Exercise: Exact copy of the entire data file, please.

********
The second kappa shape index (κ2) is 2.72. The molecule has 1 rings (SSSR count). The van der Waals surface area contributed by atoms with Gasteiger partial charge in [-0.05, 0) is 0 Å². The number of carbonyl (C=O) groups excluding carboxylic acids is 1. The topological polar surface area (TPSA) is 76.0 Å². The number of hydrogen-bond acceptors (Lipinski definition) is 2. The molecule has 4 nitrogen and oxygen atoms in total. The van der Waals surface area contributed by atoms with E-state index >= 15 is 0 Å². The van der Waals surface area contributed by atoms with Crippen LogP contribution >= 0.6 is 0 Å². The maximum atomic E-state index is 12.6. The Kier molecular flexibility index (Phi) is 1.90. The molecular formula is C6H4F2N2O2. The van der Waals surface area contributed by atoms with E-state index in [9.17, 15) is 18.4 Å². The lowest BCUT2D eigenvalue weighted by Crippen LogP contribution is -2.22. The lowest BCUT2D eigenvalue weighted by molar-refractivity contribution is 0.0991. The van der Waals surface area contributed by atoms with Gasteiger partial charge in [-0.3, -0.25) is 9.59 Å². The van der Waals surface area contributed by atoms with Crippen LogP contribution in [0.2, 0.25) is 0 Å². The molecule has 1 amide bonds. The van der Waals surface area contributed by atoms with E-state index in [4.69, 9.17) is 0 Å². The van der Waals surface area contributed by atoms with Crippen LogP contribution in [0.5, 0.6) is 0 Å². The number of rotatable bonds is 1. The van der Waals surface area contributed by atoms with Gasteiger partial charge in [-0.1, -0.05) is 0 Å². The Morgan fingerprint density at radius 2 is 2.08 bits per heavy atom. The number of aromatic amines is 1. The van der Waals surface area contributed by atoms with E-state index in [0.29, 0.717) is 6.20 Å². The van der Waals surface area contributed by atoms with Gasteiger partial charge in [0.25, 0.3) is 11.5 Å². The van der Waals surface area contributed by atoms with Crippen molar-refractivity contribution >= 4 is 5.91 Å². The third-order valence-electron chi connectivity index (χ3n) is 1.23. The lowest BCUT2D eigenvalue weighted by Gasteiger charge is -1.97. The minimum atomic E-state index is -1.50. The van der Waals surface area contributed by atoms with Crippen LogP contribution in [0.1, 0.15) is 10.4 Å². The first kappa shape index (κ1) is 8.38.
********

The second kappa shape index (κ2) is 2.72. The molecule has 1 rings (SSSR count). The van der Waals surface area contributed by atoms with Gasteiger partial charge in [-0.05, 0) is 0 Å². The number of carbonyl (C=O) groups excluding carboxylic acids is 1. The topological polar surface area (TPSA) is 76.0 Å². The number of hydrogen-bond acceptors (Lipinski definition) is 2. The molecule has 4 nitrogen and oxygen atoms in total. The van der Waals surface area contributed by atoms with E-state index >= 15 is 0 Å². The van der Waals surface area contributed by atoms with Crippen LogP contribution >= 0.6 is 0 Å². The maximum atomic E-state index is 12.6. The Kier molecular flexibility index (Phi) is 1.90. The molecular formula is C6H4F2N2O2. The van der Waals surface area contributed by atoms with E-state index in [9.17, 15) is 18.4 Å². The lowest BCUT2D eigenvalue weighted by Crippen LogP contribution is -2.22. The lowest BCUT2D eigenvalue weighted by molar-refractivity contribution is 0.0991. The van der Waals surface area contributed by atoms with Gasteiger partial charge in [-0.3, -0.25) is 9.59 Å². The van der Waals surface area contributed by atoms with Crippen LogP contribution in [0.2, 0.25) is 0 Å². The molecule has 1 amide bonds. The van der Waals surface area contributed by atoms with E-state index in [4.69, 9.17) is 0 Å². The van der Waals surface area contributed by atoms with Crippen LogP contribution in [0.5, 0.6) is 0 Å². The number of rotatable bonds is 1. The van der Waals surface area contributed by atoms with Gasteiger partial charge in [-0.1, -0.05) is 0 Å². The Morgan fingerprint density at radius 2 is 2.08 bits per heavy atom. The number of aromatic amines is 1. The van der Waals surface area contributed by atoms with E-state index in [0.29, 0.717) is 6.20 Å². The van der Waals surface area contributed by atoms with Gasteiger partial charge in [0.25, 0.3) is 11.5 Å². The van der Waals surface area contributed by atoms with Crippen molar-refractivity contribution >= 4 is 5.91 Å². The third-order valence-electron chi connectivity index (χ3n) is 1.23. The lowest BCUT2D eigenvalue weighted by Gasteiger charge is -1.97. The minimum atomic E-state index is -1.50. The van der Waals surface area contributed by atoms with Crippen LogP contribution in [0.1, 0.15) is 10.4 Å². The first kappa shape index (κ1) is 8.38.